Photos of Trashed Listings. Is This a Good Idea?

Real Estate Agent with RE/MAX United Real Estate

Everyone knows that the home buying consumer loves photos.  They look at them constantly on the Internet.  I doesn't matter if they're the still photos the Realtor took, a Virtaul Tour a professional put together or something done with one of those cute little Flip things.

I've been seeing a lot in the Blogosphere and Twittersphere about how listing agents are really falling down on the job if they don't provide lots of interior and exterior photos. I'm guessing most people mean "regular" houses. I wrote about a different type of house in a piece called: "Are Photos of Homes in Disrepair OK on the Internet".

Here's the gist: Am I doing my Seller client a service by showing his or her trashed out home on the Internet.  It doesn't matter if it's a foreclosure, short sale or "plain vanilla".  It the place looks horrible. It looks horrible. Gutted kitchens, Holes in the wall, Destroyed hardwood floors, broken windows, plumbing and electrical issues galore.

Would it be ok if I just added a frank but written descritpiton of the property with the requisite front exterior photo? Or should I just go ahead and take all the pictures and throw them up on the Internet for all to see...forever!

Comments (21)

Lisa Schmitt
Coldwell Banker Honig-Bell - Plainfield, IL

Ken, I think it's a double-edged sword. Many buyers won't even consider looking at a property if there are no photos online. On the other hand, there is a growing number of buyers who claim to want only foreclosures. You would think that those buyers would know what they are getting into and therefore 'trashy' photos wouldn't be a problem.

Feb 04, 2010 01:26 PM
Mike Jaquish
Realty Arts - Cary, NC
919-880-2769 Cary, NC, Real Estate

If the price is in harmony with the photos, why not post the photos?

Feb 04, 2010 01:27 PM
Suzanne McLaughlin
Sabinske & Associates, Inc. (Albertville, St. Michael) - Saint Michael, MN
Sabinske & Associates, Realtor

The home should be in presentable and safe condition to sell.  If not, then advise in agent notes.  But, I wouldn't add the photos that detract.  If it's a bank-owned, they normally have it "trashed-out".  If it's a short-sale, then get the owner to take care of the issues or take them on yourself at your own expense, but be advised that the bank likely won't reimburse you even if you present a bill for the expense.  Don't place photos of disrepair, damage, etc. unless you don't want a sale, IMHO.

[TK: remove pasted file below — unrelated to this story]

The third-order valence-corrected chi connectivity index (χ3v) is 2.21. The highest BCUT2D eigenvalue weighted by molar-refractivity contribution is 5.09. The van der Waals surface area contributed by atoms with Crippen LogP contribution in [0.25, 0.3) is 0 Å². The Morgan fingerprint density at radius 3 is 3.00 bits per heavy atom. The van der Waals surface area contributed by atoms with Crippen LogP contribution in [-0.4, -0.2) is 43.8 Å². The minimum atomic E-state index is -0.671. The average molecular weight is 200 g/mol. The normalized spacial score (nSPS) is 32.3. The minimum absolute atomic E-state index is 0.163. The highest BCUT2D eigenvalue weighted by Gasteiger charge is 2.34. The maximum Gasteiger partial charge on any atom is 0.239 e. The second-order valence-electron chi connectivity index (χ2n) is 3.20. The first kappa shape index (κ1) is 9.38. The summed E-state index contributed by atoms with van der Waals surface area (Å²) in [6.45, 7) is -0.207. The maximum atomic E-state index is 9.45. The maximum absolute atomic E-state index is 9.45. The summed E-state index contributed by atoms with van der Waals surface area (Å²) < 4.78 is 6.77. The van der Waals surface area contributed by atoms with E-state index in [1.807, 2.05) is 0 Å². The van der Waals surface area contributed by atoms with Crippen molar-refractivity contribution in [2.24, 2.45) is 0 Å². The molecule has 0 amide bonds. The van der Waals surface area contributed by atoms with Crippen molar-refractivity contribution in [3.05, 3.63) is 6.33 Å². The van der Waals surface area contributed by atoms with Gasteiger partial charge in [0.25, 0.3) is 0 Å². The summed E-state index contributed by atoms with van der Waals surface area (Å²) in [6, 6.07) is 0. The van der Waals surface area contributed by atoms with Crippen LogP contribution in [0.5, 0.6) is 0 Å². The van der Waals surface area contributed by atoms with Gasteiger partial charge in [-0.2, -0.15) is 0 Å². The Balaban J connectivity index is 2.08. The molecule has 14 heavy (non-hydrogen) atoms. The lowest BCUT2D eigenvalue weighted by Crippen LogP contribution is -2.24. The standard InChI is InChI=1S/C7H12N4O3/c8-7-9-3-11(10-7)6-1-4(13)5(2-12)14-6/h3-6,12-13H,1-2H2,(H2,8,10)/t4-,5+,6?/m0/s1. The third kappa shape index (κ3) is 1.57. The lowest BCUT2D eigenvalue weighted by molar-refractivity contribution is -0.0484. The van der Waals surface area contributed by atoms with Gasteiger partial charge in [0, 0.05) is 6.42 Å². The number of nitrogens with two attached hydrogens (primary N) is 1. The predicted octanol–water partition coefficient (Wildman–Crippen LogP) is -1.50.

Feb 04, 2010 01:30 PM
Smart Phone Tour - Yardley, PA

This is a great question. In many ways, its a "Glass half full, half empty" perspective.

Half Empty: Negative outlook towards the home and neighborhood where people will click right off because they don't want to deal with such a property in disrepair.

Half Full: You are being realistic with the actual condition of the property and not wasting your time or other prospects time showing it to people who are not prepared for the condition.

After thinking about it, i tend to come down on the "Show The Pictures" You are being real, and looking for buyers who want this type of deal. Great question that will need more thought...but thats my simple take for now.

Feb 04, 2010 01:31 PM
Elizabeth Bolton
RE/MAX Destiny Real Estate Cambridge, MA - Cambridge, MA
Cambridge MA Realtor

Hi Ken ~ I think I would opt for a description and an exterior shot.  We're not in the business of shock and awe / titillation IMO - and that's what I think of when I think about showing the photos of the destruction - they become more of a conversation piece than a sales tool.


Feb 04, 2010 01:53 PM
Gayle Causey
formerly with Keller Williams Realty Parishwide Partners - Monroe, LA

My vote: pictures, of course!  And, if you are working with REO, be sure to update the pictures after the property is trashed out. Buyers and their agents need to know what they are walking into when they tour.

On another note, I hate it when listing agents use pictures from earlier listings. That's false advertising in my book.

Feb 04, 2010 01:53 PM
Kay Van Kampen
RE/MAX Broker, RE/MAX - Springfield, MO
Realtor®, Springfield Mo Real Estate

Homes in disrepair and messy usually bring less than a repaired home that has been staged. 

Feb 04, 2010 01:56 PM
Jim & Maria Hart
Brand Name Real Estate - Charleston, SC
Charleston, SC Real Estate

I think that you should have the photos.  Some people are looking for that kind of property and some are not.  By showing what the interior looks like, you'll weed out the people who were hoping that the home looked better than it actually does.  And you'll set up your seller for realistic showings and feedback. 

Feb 04, 2010 02:50 PM
Bob Dunn
Sutton Group West Coast Realty - Abbotsford, BC

Feedback I get from people is that if there no pictures or not enough they drop the site immediately. So ... any picture is better than no picture.

Feb 04, 2010 04:22 PM
Ken Montville
RE/MAX United Real Estate - College Park, MD
The MD Suburbs of DC

Thanks to all the feedback!  It looks like the trend is toward showing some photos.  I'm going to give it a shot.  The pricing will be good.  I'm a little concerned that people will come in to "low ball" the house even with the price discounted for the condition - which will be a waste of time for seller/buyer anyway.

Feb 04, 2010 09:01 PM
Dr. Stacey-Ann Baugh
Century 21 New Millennium - Upper Marlboro, MD
A doctor who makes house calls.